MIAMI — Paul Pierce’s welcome in Miami was as expected. He was the first player of the night introduced and was booed. Just after a timeout concluded, a small, “Paul Pierce (stinks)!” chant had a brief life. His grappling against the Heat during his time with the Celtics was not forgotten.
If it was, he brought reminders. Pierce hit a fadeaway in the lane to quiet the crowd during a run from the Heat. The microphone hooked onto the rim picked up his scream when he crammed a two-handed dunk on the break.
Three times in the first half, Pierce passed out of double teams for scores. His drop-off bounce pass to Marcin Gortat produced a dunk. Twice, he found Drew Gooden III for open midrange jumpers and twice Gooden hit. Pierce had 11 points, four rebounds and four assists on just seven shots in the first half.
His influence on the game, his first with the Wizards, was vast. It also was not enough.
The Wizards’ 107-95 loss arrived after they were undone by 35 fourth-quarter Miami points which left coach Randy Wittman irritated.
Miami scored on its final 10 possessions. Among those were a 28-foot 3-pointer from Norris Cole, a career 33.3 percent shooter from behind the 3-point line late in the shot clock. Another was a 25-foot 3-pointer from Dwyane Wade, a career 28.9 percent 3-point shooter.
Those anomalies combined with ineffective Wizards defense had the team disengaged on opening night from what its identity is expected to be.
“We didn’t guard off the dribble all night long tonight,” Wittman said. “We just got beat off the dribble too much. We didn’t have a presence at the rim. We didn’t have a willingness to step in and take a charge or next somebody down. We just played the game. Hate to see how many layups right at the rim that they got.”
To Wittman’s point was Miami’s staggering efficiency inside the 3-point line. They shot 73.6 percent on two-point shots. Miami scored on 10 consecutive possessions from the 5:22 mark on. Regardless, the Wizards were in touch throughout the night.
Pierce was the answer when the Heat pushed out to a five-point lead in the third quarter. He blew past Luol Deng — LeBron James’ replacement in Miami — for a layup and was fouled. That started a surge from the Wizards. A 9-2 run in the next 1:50 followed, prompting a Miami timeout.
John Wall was in the middle of the push. Twice he created solo fastbreaks and twice he scored at the rim.
With 8:51 remaining in the fourth quarter, all the highlight editors were busy. Miami forward James Ennis had just ferociously dunked on Wizards forward Rasual Butler. Posters were set up, videos were edited and the Miami crowd roared.
The Wizards opted for a timeout. Ennis’ crushing right-handed dunk followed by a made free throw put the Heat up 82-75, which, at the time, was their largest lead of the night.
Washington was able to steady itself when Pierce re-entered following the timeout. Pierce’s made free throws dragged the Wizards back to within a point, 84-83.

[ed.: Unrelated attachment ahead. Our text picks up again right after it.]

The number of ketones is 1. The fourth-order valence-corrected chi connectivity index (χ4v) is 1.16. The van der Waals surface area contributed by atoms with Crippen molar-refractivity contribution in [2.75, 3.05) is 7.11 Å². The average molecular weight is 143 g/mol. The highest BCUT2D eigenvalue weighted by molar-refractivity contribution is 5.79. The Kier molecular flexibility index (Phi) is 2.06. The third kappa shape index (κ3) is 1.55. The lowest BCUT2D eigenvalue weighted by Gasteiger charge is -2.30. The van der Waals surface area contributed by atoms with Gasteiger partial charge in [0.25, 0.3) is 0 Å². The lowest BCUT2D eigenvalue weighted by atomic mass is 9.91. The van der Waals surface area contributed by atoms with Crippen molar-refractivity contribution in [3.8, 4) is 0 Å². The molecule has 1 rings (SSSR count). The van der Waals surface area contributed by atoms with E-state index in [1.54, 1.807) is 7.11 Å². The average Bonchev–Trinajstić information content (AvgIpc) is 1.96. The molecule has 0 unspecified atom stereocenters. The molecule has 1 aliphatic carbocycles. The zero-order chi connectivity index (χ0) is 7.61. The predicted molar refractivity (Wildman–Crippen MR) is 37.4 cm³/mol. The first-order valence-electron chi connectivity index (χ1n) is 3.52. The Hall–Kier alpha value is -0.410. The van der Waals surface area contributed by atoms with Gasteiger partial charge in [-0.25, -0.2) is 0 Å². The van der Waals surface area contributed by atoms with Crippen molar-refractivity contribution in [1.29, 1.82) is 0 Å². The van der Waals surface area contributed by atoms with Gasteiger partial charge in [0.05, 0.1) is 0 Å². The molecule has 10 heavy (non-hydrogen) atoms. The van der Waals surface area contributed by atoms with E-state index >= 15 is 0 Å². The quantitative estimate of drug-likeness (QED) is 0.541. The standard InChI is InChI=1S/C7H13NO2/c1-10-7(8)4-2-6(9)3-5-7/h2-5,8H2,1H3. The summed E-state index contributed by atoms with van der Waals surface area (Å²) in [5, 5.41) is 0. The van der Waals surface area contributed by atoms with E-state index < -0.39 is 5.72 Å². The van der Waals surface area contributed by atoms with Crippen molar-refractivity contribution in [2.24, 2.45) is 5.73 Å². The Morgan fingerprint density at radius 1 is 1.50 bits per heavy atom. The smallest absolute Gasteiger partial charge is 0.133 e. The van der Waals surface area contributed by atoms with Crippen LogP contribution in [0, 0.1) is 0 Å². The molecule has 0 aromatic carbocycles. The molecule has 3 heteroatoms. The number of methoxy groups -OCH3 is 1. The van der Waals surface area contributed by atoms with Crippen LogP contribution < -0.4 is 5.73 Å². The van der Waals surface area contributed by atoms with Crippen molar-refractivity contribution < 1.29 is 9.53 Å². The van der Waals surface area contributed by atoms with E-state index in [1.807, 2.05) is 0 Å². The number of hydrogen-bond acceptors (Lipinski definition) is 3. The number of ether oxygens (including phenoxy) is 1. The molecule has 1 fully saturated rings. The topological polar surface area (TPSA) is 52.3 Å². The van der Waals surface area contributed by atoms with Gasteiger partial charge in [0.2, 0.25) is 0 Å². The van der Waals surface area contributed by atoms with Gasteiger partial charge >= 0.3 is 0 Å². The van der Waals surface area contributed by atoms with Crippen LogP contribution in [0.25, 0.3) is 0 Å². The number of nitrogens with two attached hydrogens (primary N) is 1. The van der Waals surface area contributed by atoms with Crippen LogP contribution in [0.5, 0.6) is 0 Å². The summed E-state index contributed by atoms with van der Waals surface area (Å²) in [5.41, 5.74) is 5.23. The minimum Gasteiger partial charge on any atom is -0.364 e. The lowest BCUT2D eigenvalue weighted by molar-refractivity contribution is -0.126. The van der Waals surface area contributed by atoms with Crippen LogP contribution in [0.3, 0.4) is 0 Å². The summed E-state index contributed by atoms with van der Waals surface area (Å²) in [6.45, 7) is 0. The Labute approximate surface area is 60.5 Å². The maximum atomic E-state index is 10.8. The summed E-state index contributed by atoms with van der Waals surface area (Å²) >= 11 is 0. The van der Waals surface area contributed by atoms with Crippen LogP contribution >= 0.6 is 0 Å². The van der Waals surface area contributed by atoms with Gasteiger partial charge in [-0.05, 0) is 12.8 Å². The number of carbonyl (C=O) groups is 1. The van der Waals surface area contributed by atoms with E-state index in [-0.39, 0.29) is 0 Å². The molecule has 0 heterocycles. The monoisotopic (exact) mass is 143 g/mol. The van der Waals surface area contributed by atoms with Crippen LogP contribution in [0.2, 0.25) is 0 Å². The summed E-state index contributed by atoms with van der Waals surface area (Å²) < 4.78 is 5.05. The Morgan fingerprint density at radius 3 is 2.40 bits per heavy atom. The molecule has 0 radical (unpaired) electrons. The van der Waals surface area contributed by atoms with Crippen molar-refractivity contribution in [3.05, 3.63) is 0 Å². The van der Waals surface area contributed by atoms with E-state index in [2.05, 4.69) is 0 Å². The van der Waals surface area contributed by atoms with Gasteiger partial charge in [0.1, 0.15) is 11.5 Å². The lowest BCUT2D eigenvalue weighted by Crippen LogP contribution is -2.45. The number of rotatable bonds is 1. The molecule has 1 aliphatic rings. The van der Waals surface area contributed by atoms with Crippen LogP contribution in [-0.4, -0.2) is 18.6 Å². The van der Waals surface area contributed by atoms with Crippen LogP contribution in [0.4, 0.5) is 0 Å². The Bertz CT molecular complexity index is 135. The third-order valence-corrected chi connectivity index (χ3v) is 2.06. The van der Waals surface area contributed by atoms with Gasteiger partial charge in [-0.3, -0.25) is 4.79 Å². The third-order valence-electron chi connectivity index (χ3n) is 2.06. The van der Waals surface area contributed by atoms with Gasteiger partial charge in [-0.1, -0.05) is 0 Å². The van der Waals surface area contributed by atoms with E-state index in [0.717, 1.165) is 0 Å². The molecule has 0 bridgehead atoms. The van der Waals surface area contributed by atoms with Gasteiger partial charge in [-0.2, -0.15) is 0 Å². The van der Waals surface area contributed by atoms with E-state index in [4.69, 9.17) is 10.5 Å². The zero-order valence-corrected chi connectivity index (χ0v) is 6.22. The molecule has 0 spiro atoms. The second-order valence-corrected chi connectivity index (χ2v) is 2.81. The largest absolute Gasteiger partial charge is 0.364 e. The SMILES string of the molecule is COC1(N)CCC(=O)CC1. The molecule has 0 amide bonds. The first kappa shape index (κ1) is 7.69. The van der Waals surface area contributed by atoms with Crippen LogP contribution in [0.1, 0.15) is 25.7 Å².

But, the Wizards’ slumped shoulders and stoic faces explained what happened prior to a timeout with just 1:51 remaining. Cole had just hit his deep, late, deflating 3-pointer from 4 feet behind the line with the shot clock about to run out. He scored a career-high 23 points.
Wade — who left the game for a spell in the second half — had a well-covered baseline jumpshot rattle in. The Heat led 99-92, giving the techno-fueled crowd reason to scream.
There was no remaining pushback from the Wizards. Wade hit his late 3-pointer and closed the Wizards’ hopes. The Heat was in front 104-95 before Wade made another 3-pointer at the buzzer.
“I think that fourth quarter, it was our worst defensive quarter,” Pierce said. “We have to be better in that aspect.”
Pierce scored 17 points. Wall had 16 points and 11 assists. Gooden and Gortat each scored 18.
Despite Pierce’s first-half efficiencies, and Wall’s nine assists, the Wizards still trailed, 53-52, at the half. The reason was Chris Bosh.
Bosh contends he’s naturally an introvert. With a new maximum contract and no LeBron, Bosh has stepped to the front of the Heat’s offense. Wade is moving into the end of his career and if money and shots are an indication, the Heat will run through the season as Bosh’s team.
The Wizards had no answer for Bosh. His 19 first-half points came from deep — he was 3-for-4 from behind the 3-point line — and worked the perimeter against Gooden, Kris Humphries and Kevin Seraphin. Seraphin picked up two fouls in less than three minutes of guarding Bosh before the Wizards controlled Bosh in the second half. He finished with 26 points and 15 rebounds.
“I didn’t think we did anything good on Bosh,” Wittman said. “We didn’t do anything differently than concentrate a little bit more and have an understanding that the guy can make a jump shot.”
The Wizards were working with a depleted roster. Glen Rice Jr. (ankle) did not play. Martell Webster (back) remained out. Kris Humphries (hand) was ineffective in limited minutes.
The injuries and suspensions produced a makeshift starting lineup of Wall, Garrett Temple, Pierce, Gooden and Gortat.